Amnesty International plea for war-displaced Afghans
- 23 February 2012
- From the section Asia
About 500,000 Afghans displaced by war are struggling to survive and are ignored by their government and foreign donors, Amnesty International says.
A report by the human rights group says that at least 28 children have died in harsh winter conditions in camps around the capital Kabul.
It says official estimates show that more than 40 people have frozen to death in other camps nationwide.
A government spokesman denied there was a lack of support.
Islamudeen Jurat, of the ministry of refugees and repatriation, said: "We support these people. We are going to provide permanent accommodation in their own provinces."
But Mr Jurat also added that he felt refugees did not want to go back to their own provinces.
Amnesty Afghanistan researcher Horia Mosadiq said: "Thousands of people are finding themselves living in freezing, cramped conditions and on the brink of starvation, while the Afghan government is not only looking the other way but even preventing help from reaching them.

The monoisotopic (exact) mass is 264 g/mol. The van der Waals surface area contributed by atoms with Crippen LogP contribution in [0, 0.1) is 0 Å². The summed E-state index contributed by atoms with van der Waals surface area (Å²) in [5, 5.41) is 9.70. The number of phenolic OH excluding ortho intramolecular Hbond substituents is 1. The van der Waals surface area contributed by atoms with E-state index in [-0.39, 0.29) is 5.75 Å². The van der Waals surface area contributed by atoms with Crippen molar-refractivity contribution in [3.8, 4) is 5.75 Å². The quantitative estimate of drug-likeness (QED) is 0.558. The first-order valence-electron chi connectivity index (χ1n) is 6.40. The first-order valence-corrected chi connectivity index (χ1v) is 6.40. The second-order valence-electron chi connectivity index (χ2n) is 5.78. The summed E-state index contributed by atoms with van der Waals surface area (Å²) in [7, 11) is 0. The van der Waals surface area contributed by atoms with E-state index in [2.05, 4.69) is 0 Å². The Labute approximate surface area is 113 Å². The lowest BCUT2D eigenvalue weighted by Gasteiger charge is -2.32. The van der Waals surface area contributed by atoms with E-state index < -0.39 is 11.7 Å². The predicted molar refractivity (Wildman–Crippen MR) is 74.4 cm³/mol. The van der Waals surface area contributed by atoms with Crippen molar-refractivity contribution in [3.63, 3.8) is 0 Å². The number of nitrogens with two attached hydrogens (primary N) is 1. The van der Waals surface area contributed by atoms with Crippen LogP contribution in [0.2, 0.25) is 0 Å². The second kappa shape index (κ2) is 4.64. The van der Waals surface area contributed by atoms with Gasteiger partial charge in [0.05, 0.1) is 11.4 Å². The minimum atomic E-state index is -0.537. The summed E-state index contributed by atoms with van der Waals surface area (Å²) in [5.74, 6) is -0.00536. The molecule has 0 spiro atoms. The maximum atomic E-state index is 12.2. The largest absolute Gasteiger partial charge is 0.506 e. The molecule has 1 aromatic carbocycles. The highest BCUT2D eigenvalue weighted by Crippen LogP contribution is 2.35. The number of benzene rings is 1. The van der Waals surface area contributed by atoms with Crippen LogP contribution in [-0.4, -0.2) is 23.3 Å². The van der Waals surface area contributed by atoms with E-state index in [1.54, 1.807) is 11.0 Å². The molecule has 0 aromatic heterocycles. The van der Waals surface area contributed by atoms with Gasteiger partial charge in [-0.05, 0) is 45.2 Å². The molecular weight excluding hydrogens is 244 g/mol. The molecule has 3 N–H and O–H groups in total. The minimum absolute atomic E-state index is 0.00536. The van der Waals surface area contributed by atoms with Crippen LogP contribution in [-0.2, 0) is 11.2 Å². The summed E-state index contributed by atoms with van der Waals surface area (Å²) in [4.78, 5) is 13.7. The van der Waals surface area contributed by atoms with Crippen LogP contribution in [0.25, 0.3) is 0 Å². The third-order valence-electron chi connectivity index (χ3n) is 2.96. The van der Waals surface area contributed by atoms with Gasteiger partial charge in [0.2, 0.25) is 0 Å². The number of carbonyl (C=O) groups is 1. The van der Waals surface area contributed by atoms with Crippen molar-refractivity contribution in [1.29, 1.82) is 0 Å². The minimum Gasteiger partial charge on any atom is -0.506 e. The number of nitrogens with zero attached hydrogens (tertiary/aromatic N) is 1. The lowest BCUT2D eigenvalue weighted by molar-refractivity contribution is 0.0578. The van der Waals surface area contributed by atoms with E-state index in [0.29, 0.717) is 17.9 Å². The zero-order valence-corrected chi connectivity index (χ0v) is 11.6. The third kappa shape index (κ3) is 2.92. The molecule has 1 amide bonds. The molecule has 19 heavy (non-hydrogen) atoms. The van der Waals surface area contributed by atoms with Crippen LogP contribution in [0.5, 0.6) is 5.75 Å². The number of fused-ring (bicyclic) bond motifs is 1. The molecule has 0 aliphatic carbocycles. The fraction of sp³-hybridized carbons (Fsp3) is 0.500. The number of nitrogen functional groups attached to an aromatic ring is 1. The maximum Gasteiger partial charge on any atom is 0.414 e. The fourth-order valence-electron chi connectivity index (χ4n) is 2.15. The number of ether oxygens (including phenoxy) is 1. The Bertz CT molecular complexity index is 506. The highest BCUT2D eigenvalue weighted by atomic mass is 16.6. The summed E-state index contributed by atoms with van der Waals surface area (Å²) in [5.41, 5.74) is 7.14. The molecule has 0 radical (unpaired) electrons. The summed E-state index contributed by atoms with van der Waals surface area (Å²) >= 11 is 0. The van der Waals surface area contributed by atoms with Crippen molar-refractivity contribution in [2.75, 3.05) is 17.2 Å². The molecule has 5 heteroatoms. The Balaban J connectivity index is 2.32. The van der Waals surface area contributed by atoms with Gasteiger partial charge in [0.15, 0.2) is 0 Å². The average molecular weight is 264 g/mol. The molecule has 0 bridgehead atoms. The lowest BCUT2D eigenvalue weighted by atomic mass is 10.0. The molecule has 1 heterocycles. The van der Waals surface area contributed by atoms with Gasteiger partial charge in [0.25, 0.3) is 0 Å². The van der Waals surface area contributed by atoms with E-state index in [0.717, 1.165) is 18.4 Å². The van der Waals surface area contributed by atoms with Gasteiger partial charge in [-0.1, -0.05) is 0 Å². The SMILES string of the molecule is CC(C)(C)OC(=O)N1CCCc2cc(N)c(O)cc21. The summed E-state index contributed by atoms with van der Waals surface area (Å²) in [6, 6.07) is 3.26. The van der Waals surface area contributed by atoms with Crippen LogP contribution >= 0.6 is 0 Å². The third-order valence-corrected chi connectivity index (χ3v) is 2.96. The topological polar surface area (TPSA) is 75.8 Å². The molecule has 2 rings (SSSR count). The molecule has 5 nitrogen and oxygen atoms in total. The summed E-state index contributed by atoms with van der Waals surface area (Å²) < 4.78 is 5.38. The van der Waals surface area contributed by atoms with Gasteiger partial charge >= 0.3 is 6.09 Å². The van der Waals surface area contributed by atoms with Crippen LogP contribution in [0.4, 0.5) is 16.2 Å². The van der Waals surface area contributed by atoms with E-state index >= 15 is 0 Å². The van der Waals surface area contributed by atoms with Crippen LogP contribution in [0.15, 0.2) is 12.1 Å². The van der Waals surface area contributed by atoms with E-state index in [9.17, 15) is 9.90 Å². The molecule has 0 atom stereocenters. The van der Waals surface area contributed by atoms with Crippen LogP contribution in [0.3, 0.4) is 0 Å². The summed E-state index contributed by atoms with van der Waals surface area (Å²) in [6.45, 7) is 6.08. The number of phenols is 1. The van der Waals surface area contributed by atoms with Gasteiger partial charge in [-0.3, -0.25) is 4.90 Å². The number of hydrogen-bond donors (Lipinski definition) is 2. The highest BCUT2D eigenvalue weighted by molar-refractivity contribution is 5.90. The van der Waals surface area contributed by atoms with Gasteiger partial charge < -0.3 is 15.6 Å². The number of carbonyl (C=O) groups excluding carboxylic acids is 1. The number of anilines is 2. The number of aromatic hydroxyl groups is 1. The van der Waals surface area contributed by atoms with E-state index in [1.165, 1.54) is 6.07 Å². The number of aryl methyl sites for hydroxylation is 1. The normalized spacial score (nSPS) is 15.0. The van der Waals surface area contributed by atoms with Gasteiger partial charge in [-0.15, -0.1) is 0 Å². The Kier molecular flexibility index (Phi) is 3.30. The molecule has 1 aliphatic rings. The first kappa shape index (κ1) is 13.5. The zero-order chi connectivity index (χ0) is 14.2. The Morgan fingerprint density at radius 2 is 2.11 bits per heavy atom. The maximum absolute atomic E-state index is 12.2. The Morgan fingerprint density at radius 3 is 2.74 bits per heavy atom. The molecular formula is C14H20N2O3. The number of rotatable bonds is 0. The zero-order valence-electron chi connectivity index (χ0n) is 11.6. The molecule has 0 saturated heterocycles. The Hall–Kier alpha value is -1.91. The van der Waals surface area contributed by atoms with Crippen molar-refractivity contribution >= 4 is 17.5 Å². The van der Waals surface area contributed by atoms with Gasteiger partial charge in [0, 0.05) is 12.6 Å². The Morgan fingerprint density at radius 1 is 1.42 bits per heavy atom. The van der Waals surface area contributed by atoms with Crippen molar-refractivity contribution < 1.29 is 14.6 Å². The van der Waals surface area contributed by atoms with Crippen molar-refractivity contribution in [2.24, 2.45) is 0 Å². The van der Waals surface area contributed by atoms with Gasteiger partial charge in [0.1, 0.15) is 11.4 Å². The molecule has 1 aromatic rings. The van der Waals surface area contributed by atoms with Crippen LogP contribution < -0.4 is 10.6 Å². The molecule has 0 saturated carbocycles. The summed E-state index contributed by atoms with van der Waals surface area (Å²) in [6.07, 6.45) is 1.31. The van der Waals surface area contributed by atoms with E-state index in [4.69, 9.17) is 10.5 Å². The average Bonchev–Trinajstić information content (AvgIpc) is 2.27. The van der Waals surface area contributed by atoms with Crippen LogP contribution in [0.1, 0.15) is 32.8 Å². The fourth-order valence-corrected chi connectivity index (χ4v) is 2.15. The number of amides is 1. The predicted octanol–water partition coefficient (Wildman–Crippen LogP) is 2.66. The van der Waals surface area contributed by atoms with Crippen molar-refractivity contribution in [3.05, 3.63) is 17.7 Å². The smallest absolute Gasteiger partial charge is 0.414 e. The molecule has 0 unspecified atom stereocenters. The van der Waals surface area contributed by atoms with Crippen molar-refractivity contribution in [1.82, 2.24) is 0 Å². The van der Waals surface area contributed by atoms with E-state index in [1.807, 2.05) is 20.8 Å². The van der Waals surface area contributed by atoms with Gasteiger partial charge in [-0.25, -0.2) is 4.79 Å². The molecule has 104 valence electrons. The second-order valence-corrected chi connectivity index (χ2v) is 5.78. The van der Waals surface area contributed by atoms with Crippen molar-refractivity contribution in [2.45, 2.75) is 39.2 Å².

"Local officials restrict aid efforts because they want to pretend that these people are going to go away. This is a largely hidden but horrific humanitarian and human rights crisis."
The report, called Fleeing war, finding misery: The plight of the internally displaced in Afghanistan, says that there are up to 35,000 displaced people in 30 slum areas in Kabul alone.
It says that most slum residents fled their homes to escape conflict which has spread to parts of the country previously considered peaceful.
Civilian deaths have increased every year since 2007, the report states.
It calls on the International Criminal Court (ICC) to investigate war crimes by all parties.
The report also calls on international donors - who it says fund more than 90% of Afghanistan's total public expenditure - to ensure that their humanitarian assistance addresses the needs of internally displaced people.